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Graph Theory


A graph G = (V,E) consists of two sets V and E. The elements of V are called vertices while that of E are called edges. Each edge e is associated with an unordered pair vi,vj of vertices


An edge having the same vertex at both ends is called a loop.


Two edges associated with the same pair of end vertices are called parallel edges.


A graph which does not contain loops or parallel edges is called a simple graph.


The number of edges incident on a vertex v with loops being counted twice is called the degree of the vertex v.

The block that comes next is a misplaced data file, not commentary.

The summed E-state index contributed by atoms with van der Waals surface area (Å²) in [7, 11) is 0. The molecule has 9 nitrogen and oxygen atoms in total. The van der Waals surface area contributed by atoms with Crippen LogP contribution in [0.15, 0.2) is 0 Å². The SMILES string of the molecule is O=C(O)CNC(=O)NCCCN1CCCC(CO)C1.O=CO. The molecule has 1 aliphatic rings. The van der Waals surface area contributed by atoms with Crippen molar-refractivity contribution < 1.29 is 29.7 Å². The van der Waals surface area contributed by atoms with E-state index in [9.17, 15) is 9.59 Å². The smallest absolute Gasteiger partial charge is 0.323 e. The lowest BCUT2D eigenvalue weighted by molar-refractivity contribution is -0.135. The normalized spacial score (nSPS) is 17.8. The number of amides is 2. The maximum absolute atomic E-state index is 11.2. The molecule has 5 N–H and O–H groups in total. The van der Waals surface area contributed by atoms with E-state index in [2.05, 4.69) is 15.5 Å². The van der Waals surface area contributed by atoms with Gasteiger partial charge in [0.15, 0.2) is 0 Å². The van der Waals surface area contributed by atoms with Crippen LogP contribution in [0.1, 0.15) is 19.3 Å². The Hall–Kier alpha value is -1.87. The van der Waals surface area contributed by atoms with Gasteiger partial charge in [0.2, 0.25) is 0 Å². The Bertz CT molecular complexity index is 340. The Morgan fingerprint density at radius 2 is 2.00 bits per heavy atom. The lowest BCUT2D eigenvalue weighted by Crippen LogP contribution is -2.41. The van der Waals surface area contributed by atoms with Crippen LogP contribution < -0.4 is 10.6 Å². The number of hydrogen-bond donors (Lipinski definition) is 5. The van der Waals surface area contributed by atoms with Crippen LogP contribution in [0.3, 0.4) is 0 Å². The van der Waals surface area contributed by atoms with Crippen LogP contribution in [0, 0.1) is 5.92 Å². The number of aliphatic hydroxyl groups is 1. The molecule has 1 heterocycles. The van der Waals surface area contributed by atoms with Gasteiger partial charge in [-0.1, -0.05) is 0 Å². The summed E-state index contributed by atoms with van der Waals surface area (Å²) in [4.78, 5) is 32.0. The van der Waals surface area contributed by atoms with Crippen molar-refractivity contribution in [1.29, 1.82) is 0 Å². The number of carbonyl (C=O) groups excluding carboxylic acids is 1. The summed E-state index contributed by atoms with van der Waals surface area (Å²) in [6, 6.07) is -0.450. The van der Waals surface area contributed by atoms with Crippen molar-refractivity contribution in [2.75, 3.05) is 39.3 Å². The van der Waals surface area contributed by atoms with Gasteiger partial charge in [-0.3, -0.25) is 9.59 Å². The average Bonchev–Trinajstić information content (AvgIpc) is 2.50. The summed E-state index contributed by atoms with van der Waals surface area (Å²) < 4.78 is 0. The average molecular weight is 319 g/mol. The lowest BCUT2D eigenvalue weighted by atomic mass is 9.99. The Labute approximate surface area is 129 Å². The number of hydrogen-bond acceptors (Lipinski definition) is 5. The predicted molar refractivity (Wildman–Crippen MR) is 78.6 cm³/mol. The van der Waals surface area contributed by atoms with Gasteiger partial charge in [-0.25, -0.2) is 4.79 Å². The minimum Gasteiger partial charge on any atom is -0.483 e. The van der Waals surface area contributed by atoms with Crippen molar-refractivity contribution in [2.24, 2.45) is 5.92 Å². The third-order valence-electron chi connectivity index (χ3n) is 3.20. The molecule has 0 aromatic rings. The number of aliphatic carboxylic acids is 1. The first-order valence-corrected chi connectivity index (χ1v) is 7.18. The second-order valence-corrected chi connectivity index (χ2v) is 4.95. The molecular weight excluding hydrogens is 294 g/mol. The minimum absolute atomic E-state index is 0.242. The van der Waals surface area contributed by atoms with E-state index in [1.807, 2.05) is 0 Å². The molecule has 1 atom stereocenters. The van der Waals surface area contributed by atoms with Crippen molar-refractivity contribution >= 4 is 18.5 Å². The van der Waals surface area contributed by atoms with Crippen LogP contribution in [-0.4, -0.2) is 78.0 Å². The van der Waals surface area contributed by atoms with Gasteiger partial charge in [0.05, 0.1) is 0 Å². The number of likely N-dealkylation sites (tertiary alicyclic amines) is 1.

A graph in which all vertices are of equal degree is called a regular graph.


A vertex having no incident edge is called an isolated vertex.


A graph having no edges is called a null graph.

Theorem 1 :

The sum of the degrees of all vertices of a graph is equal to twice the number of edges of the graph.


Theorem 2 :

A graph always contains a even number of vertices of odd degree.


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